Winnipeg Free Press - PRINT EDITION

Big fuss or a big deal?

Municipalities must decide exactly what they want in war with NDP

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The Association of Manitoba Municipalities, the principal lobby for local government in this province, certainly has a lot to complain about right now.

The AMM is unhappy with the raising of the Provincial Sales Tax to fund infrastructure. The increase will provide an additional $30 million this year for municipal infrastructure, but Manitoba's reeves and mayors think they should get a bigger cut of the total revenue raised. As such, they've been put in the unusual position of not opposing the tax hike per se, but criticizing it because not enough money is flowing to the municipalities proper.

The AMM is also upset about Bill 33, which would force smaller municipalities to amalgamate. Although the potential benefits to taxpayers of amalgamation are fairly clear, and many municipalities have already voluntarily merged, the AMM is nonetheless bristling at the measure.

It would not be an exaggeration to say the AMM has declared all-out war on the NDP government. The real questions here are why, and what do they hope to accomplish?

In one scenario, the AMM is working to defeat the NDP government in the next election with the hope it will get a better deal from a Progressive Conservative government. The Tories are enjoying robust poll results which put them, were an election to be held today, in majority territory. Certainly, Tory Leader Brian Pallister and his caucus are working diligently to convince reeves and mayors they will benefit from a change in government.

However, can Pallister really deliver? Bill 33 mergers would be mostly completed by the next election. It is unlikely a Tory government could put that genie back in the bottle. And the Tories do not formally oppose amalgamation.

On the PST, the politics is even more complex. Pallister has promised to repeal the tax hike but that is not essentially what the AMM and its members want. They want more money, albeit with no provincial strings attached, to eat into the ever-growing infrastructure deficit. That is why you will not hear anyone from AMM or any other municipal leader call for a repeal of the PST hike.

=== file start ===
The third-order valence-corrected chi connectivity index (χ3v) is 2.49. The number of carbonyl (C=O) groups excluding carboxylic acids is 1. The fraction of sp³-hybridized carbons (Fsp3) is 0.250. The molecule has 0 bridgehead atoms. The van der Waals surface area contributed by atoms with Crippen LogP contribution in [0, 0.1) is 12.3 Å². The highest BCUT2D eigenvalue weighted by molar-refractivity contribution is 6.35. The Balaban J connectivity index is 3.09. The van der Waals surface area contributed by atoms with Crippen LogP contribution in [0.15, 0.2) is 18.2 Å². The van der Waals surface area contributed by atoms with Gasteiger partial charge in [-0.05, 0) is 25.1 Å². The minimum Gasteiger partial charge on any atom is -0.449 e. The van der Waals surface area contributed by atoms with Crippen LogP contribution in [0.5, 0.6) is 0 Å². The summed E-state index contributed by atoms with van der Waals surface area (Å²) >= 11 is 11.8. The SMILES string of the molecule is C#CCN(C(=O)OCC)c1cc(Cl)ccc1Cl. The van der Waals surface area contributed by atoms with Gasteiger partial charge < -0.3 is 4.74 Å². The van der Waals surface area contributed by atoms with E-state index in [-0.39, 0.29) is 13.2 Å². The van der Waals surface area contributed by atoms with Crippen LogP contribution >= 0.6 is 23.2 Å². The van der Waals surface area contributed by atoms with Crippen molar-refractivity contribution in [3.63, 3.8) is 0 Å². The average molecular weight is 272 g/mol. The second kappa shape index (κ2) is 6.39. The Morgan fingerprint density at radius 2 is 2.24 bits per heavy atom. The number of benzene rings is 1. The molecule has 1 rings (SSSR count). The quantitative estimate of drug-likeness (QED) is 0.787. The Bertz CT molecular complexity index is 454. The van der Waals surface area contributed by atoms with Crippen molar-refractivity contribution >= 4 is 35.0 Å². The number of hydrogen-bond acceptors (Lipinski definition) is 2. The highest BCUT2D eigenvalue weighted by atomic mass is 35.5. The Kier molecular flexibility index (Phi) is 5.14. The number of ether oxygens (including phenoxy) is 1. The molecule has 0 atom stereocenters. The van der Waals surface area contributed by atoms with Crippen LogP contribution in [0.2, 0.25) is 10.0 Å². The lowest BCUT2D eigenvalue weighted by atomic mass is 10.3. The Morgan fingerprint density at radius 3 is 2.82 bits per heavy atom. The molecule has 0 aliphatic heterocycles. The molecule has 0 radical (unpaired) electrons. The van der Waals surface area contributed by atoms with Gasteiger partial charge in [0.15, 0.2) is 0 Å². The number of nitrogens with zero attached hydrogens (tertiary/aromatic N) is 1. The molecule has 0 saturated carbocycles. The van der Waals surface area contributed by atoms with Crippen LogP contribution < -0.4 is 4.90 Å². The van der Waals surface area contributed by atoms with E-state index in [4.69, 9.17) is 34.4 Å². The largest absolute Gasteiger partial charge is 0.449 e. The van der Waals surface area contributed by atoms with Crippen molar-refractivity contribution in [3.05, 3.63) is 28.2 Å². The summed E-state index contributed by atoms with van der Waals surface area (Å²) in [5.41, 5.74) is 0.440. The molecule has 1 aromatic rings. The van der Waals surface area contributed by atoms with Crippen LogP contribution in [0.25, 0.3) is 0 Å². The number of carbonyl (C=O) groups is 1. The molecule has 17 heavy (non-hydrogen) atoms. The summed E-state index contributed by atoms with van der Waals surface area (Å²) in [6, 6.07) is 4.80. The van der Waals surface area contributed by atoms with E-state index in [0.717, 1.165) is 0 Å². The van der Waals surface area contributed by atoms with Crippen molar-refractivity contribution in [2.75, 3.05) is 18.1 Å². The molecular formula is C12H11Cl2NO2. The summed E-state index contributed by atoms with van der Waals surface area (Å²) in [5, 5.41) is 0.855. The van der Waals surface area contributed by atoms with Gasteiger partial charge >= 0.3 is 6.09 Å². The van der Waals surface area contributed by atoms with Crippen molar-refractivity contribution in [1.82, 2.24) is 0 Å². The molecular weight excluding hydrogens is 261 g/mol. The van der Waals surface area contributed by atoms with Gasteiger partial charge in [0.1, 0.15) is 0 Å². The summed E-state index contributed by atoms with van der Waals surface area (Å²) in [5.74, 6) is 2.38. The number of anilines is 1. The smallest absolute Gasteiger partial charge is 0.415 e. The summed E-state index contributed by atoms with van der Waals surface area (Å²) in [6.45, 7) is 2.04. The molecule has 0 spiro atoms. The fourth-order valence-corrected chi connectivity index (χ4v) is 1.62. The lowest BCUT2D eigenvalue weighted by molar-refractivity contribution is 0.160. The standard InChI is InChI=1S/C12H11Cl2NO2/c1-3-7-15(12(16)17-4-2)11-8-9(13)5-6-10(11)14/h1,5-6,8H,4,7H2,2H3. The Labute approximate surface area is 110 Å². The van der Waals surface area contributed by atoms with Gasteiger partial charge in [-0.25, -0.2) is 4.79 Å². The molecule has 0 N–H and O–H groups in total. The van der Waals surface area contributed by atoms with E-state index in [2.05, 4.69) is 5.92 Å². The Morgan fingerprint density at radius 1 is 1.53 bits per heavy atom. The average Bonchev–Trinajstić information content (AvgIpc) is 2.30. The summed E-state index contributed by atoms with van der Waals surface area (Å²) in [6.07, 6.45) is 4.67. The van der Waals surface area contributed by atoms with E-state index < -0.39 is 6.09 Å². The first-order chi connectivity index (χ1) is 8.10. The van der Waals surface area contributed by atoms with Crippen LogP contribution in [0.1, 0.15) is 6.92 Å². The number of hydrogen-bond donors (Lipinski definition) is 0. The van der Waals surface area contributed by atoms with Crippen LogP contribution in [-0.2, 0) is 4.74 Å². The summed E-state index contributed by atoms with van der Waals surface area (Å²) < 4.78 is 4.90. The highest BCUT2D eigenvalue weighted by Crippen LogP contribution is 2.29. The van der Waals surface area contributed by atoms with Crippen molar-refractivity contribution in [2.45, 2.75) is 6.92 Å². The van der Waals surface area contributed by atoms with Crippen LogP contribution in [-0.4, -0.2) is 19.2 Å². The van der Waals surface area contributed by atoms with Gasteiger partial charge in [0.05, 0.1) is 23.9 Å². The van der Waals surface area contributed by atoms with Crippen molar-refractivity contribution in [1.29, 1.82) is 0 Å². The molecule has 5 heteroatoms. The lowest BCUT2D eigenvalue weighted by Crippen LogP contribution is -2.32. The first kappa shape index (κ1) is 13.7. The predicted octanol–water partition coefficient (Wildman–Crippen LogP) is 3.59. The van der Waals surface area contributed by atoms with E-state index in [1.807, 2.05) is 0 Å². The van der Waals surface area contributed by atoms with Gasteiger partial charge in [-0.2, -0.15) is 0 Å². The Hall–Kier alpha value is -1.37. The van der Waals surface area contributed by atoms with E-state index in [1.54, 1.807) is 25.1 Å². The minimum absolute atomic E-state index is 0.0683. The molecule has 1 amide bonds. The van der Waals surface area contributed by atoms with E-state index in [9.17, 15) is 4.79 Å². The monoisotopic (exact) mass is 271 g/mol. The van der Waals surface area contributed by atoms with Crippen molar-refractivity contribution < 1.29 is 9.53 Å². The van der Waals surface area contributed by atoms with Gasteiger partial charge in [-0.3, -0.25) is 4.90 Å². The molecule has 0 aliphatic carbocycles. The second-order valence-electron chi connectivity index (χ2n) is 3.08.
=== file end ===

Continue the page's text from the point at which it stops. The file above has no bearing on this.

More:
It is possible the AMM strategy has nothing to do with picking the winner of the next provincial election, and everything to do with fear and frustration. Municipalities are overwhelmed, and justifiably so, with the growing inventory of infrastructure needing repair or replacement for which there is no money.

If that is the case, then they should take some time to devise a more logical position than the one being expressed right now by AMM president Doug Dobrowolski.

In a commentary published last week in the Free Press, Dobrowolski complained about a long list of provincial initiatives, including the PST hike. In his words, "municipalities will only see a fraction... of the additional $277 million raised annually" by the PST hike. "The rest... will now be spent on other provincial priorities."

This is an intellectually dishonest assertion. The gross majority of the $1.8-billion infrastructure budget the province will spend this year directly benefits municipalities, and there is good reason to suspect the AMM knows this. Whether it is provincial/regional roads that run through municipalities, grants for municipal roads and sewers, cost-sharing of recreational and cultural amenities, or reconstruction of bridges and highways linking communities, many hundreds of millions of dollars will be spent this year to the benefit of local government.

The argument the province is hurting municipalities by not giving them the money directly is either disingenuous or motivated by partisan political aspirations. Or a bit of both. Either way, this strategy is hurting the AMM on other, more practical ideas.

Deep within the mucky AMM rhetoric is a very smart idea to make municipalities exempt from paying PST on infrastructure.

A sales-tax increase is not a progressive way to raise revenue for a government program. At least, not without targeted tax credits to ensure the increase is not hurting as many people as it is helping. Perhaps because the decision to raise the PST was made at the last minute, the province introduced no new tax credits to soften the blow.

This tax hike was specifically designed to create more money for infrastructure. In that context, charging PST on municipal projects is unproductive. It makes sense to give municipalities full or partial sales tax exemption for all infrastructure projects, to maximize the impact of every dollar spent. Unfortunately, it seems unlikely the province will consider this one good idea while Dobrowolski is scolding them for a range of other decisions.

Municipal leaders represent a key strata of the province's political system. No one can afford to ignore their concerns, or doubt their commitment to building better communities.

However, the AMM cannot have it both ways. As such, municipal leaders need to make a decision: Do they want to make a fuss, or do they want a better deal?

Republished from the Winnipeg Free Press print edition July 2, 2013 A10

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